Where’s the best place to live in the world as an expat?

Infographic: Singapore tops HSBC Expat Explorer survey, with plenty of jobs, high wages and lots to do


If you’re thinking about moving abroad, what factors are most important to you when deciding where to go? Is it the wages on offer, the type of job, the lifestyle or the climate? And how do you weigh up your options to find the best destination for you?

Each year, HSBC carries out an extensive survey of "expats" living all over the world, asking them to rank the place where they live according to certain criteria. While the survey is very much about the best places to live as an “expat” – the use of the term implying people who live abroad by choice, usually temporarily, often sponsored by an employer, and typically wealthy (the average annual salary for respondents this year was $104,000 or €93,300) – the results do provide some useful insights, particularly for people who fall into this category.

This year, out of a survey of 22,000 expats living in 39 countries, Singapore emerged as the best place to live in the world.

The Asian city state was voted into the top spot for its safe streets, plentiful job opportunities, high wages and the range of things to see and do. More than two-thirds of respondents living there said their life was better in Singapore than it had been at home.

Southeast Asia is the region with the happiest expat workers, with the Philippines, Malaysia, Indonesia and China making it into the top five countries for job satisfaction. Russia has the highest rating as the best place to learn new skills, and is also home to the most fulfilling expat jobs, according to the survey.

HSBC Infographic

For those interested in employee benefits, the Middle East offers some of the best packages, according to the survey. Six out of ten expats living there receive an accommodation allowance, compared to just one-third of expats globally, while 67 per cent receive an airfare allowance for trips home.

If you’re looking for life experience, head to New Zealand, where 77 per cent of expats say their quality of life has improved since moving there thanks to family-friendly amenities and high environmental standards. The outdoor lifestyle and sporting culture is cited for particular praise, with 57 per cent of respondents saying they have become more physically active living there. Spain was voted the best place in Europe for expats wanting to enjoy life.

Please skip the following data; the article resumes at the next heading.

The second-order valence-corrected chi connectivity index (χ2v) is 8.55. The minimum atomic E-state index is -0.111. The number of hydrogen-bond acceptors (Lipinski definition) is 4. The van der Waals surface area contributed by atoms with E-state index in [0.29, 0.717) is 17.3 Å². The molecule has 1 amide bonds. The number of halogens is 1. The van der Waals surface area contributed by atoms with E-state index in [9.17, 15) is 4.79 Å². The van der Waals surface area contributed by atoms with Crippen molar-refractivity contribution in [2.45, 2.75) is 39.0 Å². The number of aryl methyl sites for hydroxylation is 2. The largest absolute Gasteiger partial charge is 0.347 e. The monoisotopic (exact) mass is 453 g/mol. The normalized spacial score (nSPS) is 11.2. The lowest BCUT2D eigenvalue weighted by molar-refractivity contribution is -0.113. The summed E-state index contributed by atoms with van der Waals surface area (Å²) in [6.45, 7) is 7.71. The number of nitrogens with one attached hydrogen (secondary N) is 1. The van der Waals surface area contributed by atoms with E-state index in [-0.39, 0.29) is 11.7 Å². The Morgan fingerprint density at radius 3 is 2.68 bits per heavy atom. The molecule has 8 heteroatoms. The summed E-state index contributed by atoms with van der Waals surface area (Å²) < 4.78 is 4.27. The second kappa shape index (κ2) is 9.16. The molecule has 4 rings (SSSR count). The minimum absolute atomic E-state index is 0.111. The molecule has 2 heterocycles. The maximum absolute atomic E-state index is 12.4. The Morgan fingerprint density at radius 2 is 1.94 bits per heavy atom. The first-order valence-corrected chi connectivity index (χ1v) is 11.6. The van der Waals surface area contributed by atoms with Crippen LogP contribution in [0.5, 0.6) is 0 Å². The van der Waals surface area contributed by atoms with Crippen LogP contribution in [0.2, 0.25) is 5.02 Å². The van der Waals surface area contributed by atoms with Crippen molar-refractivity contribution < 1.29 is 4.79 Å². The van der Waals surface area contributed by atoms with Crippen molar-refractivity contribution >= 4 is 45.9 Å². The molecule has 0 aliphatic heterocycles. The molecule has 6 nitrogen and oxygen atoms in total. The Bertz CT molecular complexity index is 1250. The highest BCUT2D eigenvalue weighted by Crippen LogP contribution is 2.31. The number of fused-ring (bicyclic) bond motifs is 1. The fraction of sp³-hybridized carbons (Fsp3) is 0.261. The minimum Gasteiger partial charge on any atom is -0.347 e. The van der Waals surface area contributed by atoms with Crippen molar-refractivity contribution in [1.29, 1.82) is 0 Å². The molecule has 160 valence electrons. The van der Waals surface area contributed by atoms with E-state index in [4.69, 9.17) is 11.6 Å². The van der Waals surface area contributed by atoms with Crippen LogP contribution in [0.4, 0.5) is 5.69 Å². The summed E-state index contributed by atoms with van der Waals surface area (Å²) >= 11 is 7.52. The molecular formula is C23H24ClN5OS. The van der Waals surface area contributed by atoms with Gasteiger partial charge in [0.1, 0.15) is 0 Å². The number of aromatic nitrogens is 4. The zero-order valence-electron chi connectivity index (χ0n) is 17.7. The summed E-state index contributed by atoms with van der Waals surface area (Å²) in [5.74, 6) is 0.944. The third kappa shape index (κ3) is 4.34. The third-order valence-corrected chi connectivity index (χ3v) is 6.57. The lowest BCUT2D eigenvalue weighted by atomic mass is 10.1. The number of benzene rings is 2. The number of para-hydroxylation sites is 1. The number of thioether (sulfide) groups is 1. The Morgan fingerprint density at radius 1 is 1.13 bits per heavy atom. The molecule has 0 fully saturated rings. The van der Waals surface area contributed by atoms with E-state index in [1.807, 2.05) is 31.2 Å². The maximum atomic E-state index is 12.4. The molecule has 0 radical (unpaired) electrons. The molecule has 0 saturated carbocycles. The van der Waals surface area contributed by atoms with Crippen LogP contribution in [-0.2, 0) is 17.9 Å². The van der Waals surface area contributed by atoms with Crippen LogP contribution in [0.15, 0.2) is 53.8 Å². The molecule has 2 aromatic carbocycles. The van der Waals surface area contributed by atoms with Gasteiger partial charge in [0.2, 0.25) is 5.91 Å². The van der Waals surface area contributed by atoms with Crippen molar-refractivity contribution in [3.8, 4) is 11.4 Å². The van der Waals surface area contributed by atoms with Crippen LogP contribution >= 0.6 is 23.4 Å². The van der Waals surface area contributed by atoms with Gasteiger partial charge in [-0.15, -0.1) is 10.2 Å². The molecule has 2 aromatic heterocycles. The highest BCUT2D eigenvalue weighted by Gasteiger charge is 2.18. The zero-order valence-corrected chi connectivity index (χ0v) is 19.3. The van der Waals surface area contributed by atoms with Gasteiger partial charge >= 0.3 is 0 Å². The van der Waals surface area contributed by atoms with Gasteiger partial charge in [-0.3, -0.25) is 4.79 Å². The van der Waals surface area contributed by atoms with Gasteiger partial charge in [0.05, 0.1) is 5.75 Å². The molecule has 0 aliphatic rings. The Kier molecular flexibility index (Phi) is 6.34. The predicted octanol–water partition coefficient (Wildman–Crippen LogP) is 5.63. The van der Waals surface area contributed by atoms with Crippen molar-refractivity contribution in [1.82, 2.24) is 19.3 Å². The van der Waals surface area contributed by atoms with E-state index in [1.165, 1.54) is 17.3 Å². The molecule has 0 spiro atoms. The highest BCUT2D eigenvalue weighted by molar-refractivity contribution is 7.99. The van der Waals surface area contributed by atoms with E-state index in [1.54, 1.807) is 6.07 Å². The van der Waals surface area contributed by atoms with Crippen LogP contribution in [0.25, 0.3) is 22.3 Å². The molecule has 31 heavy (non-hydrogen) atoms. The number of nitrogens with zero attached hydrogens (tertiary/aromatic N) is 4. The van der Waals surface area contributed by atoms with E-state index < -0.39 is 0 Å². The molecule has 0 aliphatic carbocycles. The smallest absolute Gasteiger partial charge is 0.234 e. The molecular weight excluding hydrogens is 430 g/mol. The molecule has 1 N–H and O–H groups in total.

Entrepreneurs should look to the cities of London, Dubai, Singapore and Hong Kong, which respondents said were the best places to set up a business.

Families voted Sweden as the best country in which to raise children, with a family-friendly culture and respected schools. When asked about childcare, 79 per cent of parents who responded to the survey said the quality is better there than it was in their home country.

For expats looking for economic stability, Switzerland is the safest bet. Nearly four out of five respondents living there are confident about the Swiss economy compared with a global average of 48 per cent. More than half of respondents say it is a good place for career progression, and wages are also high, with respondents earning over $180,000 (€128,000) per year on average.

For work-life balance, the European countries of Germany, Sweden, the Netherlands and Switzerland top the charts, with expat workers saying career progression doesn’t mean having to sacrifice their home life.

Just 11 per cent of first-time expats go abroad because they were sent by an employer, compared with 20 per cent of repeat expats. Almost half of all first-timers say their new country has given them a chance to learn new skills, while a similar percentage find their work more fulfilling than they did at home. Over half say their work-life balance has improved. Australia emerged as one of the most popular destinations for first-time expats, ranking highly for lifestyle and as a good place to start a business.

Almost half say they felt at home within a year, with making friends the most important factor in feeling settled, followed by understanding the local culture. Learning the language is also important for expats living in a country where their first language is different to the local tongue. Retirees settle faster, with almost half saying it took less than six months to feel at home, compared to just one in three 18- to 34-year-olds.

The full survey is available to download at expatexplorer.hsbc.com, where interactive online tools allow users to compare destinations based on the criteria most important to them.

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